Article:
Meanwhile, Fortra, which had acquired Cobalt Strike in 2020, was also working on the problem of criminals using cracked copies. When Microsoft proposed a joint operation, the company needed time to make sure partnering with Microsoft was the right move, says Bob Erdman, associate vice president for Research & Development at Fortra.
At one point, Microsoft tried to buy a copy of Cobalt Strike to help investigators understand the tool. Fortra said no.
“It’s an interesting and funny story now, but we didn’t know if Fortra was going to partner with us,” says Lyons.
“We don’t just sell to anybody who wants it,” Erdman said in response.
Fortra joined the action in early 2023 and provided a list of more than 200 “illegitimate” watermarks linked to 3,500 unauthorized Cobalt Strike servers. The company had been doing its own investigations and adding new security controls, but partnering with Microsoft provided access to scale, additional expertise and another way to protect its tool and the internet. Over the course of the investigation, Fortra and Microsoft analyzed approximately 50,000 unique copies of cracked Cobalt Strike.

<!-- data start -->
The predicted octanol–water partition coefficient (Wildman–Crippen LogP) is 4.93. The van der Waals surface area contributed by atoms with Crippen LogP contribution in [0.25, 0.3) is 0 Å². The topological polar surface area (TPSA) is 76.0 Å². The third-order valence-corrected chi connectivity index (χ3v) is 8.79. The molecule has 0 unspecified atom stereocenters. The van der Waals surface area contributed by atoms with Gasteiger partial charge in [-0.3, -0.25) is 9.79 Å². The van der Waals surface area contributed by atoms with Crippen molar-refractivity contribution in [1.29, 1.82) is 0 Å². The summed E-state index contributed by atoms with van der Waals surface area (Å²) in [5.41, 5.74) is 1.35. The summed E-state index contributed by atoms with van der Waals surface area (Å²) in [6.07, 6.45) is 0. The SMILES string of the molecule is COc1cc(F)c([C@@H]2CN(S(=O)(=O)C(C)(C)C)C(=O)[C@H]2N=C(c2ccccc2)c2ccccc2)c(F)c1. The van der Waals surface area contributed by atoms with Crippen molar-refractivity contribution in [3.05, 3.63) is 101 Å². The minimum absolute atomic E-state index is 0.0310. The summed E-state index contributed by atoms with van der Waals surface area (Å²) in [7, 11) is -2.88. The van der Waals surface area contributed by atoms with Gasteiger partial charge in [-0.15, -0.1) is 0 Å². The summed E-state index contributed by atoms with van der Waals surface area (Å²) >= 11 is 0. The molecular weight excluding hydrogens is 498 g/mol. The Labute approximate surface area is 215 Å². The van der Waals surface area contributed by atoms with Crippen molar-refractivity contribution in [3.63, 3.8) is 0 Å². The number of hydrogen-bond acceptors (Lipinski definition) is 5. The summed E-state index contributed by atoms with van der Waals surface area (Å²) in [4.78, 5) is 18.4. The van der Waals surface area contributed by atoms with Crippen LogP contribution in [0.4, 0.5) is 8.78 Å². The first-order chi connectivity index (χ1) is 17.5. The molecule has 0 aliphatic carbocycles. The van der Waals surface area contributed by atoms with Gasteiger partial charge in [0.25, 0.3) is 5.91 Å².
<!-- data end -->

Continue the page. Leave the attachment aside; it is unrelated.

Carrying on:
“It really was a very good match for the two of us,” says Erdman. “It’s a great way to partner where everybody’s stronger working together.”
The partnership was also a win for Microsoft, with Fortra’s insight and watermark list greatly expanding the operation’s reach. It helped the companies with their lawsuit linking malicious infrastructure to 16 unnamed defendants, each one a distinct threat group.
Lawyers argued that the groups — ransomware developers, extortionists, victim lurers, cracked Cobalt Strike sellers — worked together in a bustling, lucrative ransomware-as-a-service enterprise designed to maximize profit and harm. They also linked cracked Cobalt Strike to eight ransomware families, ranging from LockBit, a fast encryption and denial-of-service attacker, to Conti, the malware suspected in the devastating 2022 attacks on the Costa Rican government.